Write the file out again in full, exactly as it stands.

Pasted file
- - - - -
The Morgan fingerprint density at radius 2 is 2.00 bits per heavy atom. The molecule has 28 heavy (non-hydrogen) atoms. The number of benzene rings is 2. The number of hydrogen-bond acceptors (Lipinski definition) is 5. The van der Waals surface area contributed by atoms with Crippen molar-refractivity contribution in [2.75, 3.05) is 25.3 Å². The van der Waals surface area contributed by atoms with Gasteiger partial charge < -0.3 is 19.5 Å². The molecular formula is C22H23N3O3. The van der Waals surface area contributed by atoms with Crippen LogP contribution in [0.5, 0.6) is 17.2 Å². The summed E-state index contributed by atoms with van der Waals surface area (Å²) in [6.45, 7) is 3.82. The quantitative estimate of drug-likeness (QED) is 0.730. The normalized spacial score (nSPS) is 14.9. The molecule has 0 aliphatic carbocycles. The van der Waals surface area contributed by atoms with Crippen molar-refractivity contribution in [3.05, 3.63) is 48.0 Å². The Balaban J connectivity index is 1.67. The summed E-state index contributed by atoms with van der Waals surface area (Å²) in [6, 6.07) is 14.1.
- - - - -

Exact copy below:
The Morgan fingerprint density at radius 2 is 2.00 bits per heavy atom. The molecule has 28 heavy (non-hydrogen) atoms. The number of benzene rings is 2. The number of hydrogen-bond acceptors (Lipinski definition) is 5. The van der Waals surface area contributed by atoms with Crippen molar-refractivity contribution in [2.75, 3.05) is 25.3 Å². The van der Waals surface area contributed by atoms with Gasteiger partial charge < -0.3 is 19.5 Å². The molecular formula is C22H23N3O3. The van der Waals surface area contributed by atoms with Crippen LogP contribution in [0.5, 0.6) is 17.2 Å². The summed E-state index contributed by atoms with van der Waals surface area (Å²) in [6.45, 7) is 3.82. The quantitative estimate of drug-likeness (QED) is 0.730. The normalized spacial score (nSPS) is 14.9. The molecule has 0 aliphatic carbocycles. The van der Waals surface area contributed by atoms with Crippen molar-refractivity contribution in [3.05, 3.63) is 48.0 Å². The Balaban J connectivity index is 1.67. The summed E-state index contributed by atoms with van der Waals surface area (Å²) in [6, 6.07) is 14.1.